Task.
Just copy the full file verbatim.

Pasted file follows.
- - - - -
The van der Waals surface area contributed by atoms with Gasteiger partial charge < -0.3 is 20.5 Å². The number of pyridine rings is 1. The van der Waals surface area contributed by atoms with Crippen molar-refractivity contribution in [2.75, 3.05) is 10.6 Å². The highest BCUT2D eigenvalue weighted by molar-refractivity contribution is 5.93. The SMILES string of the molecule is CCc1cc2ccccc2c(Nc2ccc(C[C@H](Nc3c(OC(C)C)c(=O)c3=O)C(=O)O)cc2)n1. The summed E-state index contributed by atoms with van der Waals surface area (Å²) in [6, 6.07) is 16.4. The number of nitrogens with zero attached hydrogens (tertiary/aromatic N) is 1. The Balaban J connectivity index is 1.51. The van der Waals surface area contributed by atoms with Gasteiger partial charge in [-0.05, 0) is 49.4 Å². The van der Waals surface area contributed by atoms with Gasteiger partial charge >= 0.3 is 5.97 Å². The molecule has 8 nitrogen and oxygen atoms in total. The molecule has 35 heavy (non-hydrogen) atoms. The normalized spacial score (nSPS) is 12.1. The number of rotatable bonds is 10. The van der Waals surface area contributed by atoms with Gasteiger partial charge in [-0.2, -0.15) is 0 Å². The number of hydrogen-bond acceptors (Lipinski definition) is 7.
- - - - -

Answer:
The van der Waals surface area contributed by atoms with Gasteiger partial charge < -0.3 is 20.5 Å². The number of pyridine rings is 1. The van der Waals surface area contributed by atoms with Crippen molar-refractivity contribution in [2.75, 3.05) is 10.6 Å². The highest BCUT2D eigenvalue weighted by molar-refractivity contribution is 5.93. The SMILES string of the molecule is CCc1cc2ccccc2c(Nc2ccc(C[C@H](Nc3c(OC(C)C)c(=O)c3=O)C(=O)O)cc2)n1. The summed E-state index contributed by atoms with van der Waals surface area (Å²) in [6, 6.07) is 16.4. The number of nitrogens with zero attached hydrogens (tertiary/aromatic N) is 1. The Balaban J connectivity index is 1.51. The van der Waals surface area contributed by atoms with Gasteiger partial charge in [-0.05, 0) is 49.4 Å². The van der Waals surface area contributed by atoms with Gasteiger partial charge >= 0.3 is 5.97 Å². The molecule has 8 nitrogen and oxygen atoms in total. The molecule has 35 heavy (non-hydrogen) atoms. The normalized spacial score (nSPS) is 12.1. The number of rotatable bonds is 10. The van der Waals surface area contributed by atoms with Gasteiger partial charge in [-0.2, -0.15) is 0 Å². The number of hydrogen-bond acceptors (Lipinski definition) is 7.